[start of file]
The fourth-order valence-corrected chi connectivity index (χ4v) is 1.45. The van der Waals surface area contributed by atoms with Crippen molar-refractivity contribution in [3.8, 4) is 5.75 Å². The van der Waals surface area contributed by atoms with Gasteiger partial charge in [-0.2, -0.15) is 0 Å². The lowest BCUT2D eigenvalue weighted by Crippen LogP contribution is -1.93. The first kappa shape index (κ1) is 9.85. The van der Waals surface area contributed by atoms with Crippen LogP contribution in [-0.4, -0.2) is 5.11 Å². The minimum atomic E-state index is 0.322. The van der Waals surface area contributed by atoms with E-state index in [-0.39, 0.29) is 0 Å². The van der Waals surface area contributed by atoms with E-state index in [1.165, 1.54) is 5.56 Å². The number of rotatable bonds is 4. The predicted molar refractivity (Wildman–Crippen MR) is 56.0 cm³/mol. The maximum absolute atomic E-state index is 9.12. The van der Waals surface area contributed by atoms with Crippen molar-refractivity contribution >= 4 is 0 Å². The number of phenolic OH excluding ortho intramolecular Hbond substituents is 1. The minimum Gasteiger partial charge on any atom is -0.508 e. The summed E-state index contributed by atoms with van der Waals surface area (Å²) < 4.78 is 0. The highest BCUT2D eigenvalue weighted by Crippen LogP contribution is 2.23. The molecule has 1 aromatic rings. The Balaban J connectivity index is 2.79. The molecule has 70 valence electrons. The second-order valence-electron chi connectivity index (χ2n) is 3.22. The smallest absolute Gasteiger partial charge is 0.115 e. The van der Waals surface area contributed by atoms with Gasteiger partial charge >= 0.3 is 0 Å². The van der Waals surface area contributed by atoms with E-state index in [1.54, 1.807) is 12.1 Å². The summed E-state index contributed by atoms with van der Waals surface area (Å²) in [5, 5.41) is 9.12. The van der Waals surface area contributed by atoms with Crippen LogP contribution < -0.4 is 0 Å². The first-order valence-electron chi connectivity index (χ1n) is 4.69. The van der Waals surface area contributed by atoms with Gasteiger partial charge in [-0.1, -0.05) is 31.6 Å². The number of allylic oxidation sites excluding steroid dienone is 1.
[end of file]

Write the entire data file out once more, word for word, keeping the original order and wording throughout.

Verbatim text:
The fourth-order valence-corrected chi connectivity index (χ4v) is 1.45. The van der Waals surface area contributed by atoms with Crippen molar-refractivity contribution in [3.8, 4) is 5.75 Å². The van der Waals surface area contributed by atoms with Gasteiger partial charge in [-0.2, -0.15) is 0 Å². The lowest BCUT2D eigenvalue weighted by Crippen LogP contribution is -1.93. The first kappa shape index (κ1) is 9.85. The van der Waals surface area contributed by atoms with Crippen LogP contribution in [-0.4, -0.2) is 5.11 Å². The minimum atomic E-state index is 0.322. The van der Waals surface area contributed by atoms with E-state index in [-0.39, 0.29) is 0 Å². The van der Waals surface area contributed by atoms with E-state index in [1.165, 1.54) is 5.56 Å². The number of rotatable bonds is 4. The predicted molar refractivity (Wildman–Crippen MR) is 56.0 cm³/mol. The maximum absolute atomic E-state index is 9.12. The van der Waals surface area contributed by atoms with Crippen molar-refractivity contribution >= 4 is 0 Å². The number of phenolic OH excluding ortho intramolecular Hbond substituents is 1. The minimum Gasteiger partial charge on any atom is -0.508 e. The summed E-state index contributed by atoms with van der Waals surface area (Å²) < 4.78 is 0. The highest BCUT2D eigenvalue weighted by Crippen LogP contribution is 2.23. The molecule has 1 aromatic rings. The Balaban J connectivity index is 2.79. The molecule has 70 valence electrons. The second-order valence-electron chi connectivity index (χ2n) is 3.22. The smallest absolute Gasteiger partial charge is 0.115 e. The van der Waals surface area contributed by atoms with Gasteiger partial charge >= 0.3 is 0 Å². The van der Waals surface area contributed by atoms with E-state index in [1.54, 1.807) is 12.1 Å². The summed E-state index contributed by atoms with van der Waals surface area (Å²) in [5, 5.41) is 9.12. The van der Waals surface area contributed by atoms with Crippen LogP contribution < -0.4 is 0 Å². The first-order valence-electron chi connectivity index (χ1n) is 4.69. The van der Waals surface area contributed by atoms with Gasteiger partial charge in [-0.1, -0.05) is 31.6 Å². The number of allylic oxidation sites excluding steroid dienone is 1.